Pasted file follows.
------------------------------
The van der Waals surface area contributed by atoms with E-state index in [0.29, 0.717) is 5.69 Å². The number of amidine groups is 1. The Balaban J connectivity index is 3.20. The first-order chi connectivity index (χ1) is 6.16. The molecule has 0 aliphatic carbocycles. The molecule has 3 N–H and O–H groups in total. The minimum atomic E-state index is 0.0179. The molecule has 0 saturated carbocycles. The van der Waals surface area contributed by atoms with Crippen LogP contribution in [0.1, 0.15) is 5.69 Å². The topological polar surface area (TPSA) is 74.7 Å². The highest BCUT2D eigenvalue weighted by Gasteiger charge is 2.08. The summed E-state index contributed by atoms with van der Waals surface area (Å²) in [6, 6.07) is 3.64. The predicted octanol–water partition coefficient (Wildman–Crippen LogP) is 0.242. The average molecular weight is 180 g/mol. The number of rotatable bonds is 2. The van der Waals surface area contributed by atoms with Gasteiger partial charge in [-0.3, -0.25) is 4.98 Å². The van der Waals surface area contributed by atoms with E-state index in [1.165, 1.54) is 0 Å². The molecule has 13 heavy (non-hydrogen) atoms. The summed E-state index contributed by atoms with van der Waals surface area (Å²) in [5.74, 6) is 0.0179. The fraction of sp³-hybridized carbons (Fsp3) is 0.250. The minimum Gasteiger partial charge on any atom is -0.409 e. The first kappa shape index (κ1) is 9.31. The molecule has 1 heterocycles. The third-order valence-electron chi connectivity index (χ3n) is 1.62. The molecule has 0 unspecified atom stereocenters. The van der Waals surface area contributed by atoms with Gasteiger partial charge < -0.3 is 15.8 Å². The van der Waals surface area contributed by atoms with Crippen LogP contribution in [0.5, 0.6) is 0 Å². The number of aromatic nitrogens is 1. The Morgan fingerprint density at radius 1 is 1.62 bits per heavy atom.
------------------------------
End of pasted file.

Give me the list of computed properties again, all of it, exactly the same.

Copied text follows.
The van der Waals surface area contributed by atoms with E-state index in [0.29, 0.717) is 5.69 Å². The number of amidine groups is 1. The Balaban J connectivity index is 3.20. The first-order chi connectivity index (χ1) is 6.16. The molecule has 0 aliphatic carbocycles. The molecule has 3 N–H and O–H groups in total. The minimum atomic E-state index is 0.0179. The molecule has 0 saturated carbocycles. The van der Waals surface area contributed by atoms with Crippen LogP contribution in [0.1, 0.15) is 5.69 Å². The topological polar surface area (TPSA) is 74.7 Å². The highest BCUT2D eigenvalue weighted by Gasteiger charge is 2.08. The summed E-state index contributed by atoms with van der Waals surface area (Å²) in [6, 6.07) is 3.64. The predicted octanol–water partition coefficient (Wildman–Crippen LogP) is 0.242. The average molecular weight is 180 g/mol. The number of rotatable bonds is 2. The van der Waals surface area contributed by atoms with Gasteiger partial charge in [-0.3, -0.25) is 4.98 Å². The van der Waals surface area contributed by atoms with E-state index in [1.165, 1.54) is 0 Å². The molecule has 13 heavy (non-hydrogen) atoms. The summed E-state index contributed by atoms with van der Waals surface area (Å²) in [5.74, 6) is 0.0179. The fraction of sp³-hybridized carbons (Fsp3) is 0.250. The minimum Gasteiger partial charge on any atom is -0.409 e. The first kappa shape index (κ1) is 9.31. The molecule has 1 heterocycles. The third-order valence-electron chi connectivity index (χ3n) is 1.62. The molecule has 0 unspecified atom stereocenters. The van der Waals surface area contributed by atoms with Gasteiger partial charge < -0.3 is 15.8 Å². The van der Waals surface area contributed by atoms with Crippen LogP contribution in [0.5, 0.6) is 0 Å². The number of aromatic nitrogens is 1. The Morgan fingerprint density at radius 1 is 1.62 bits per heavy atom.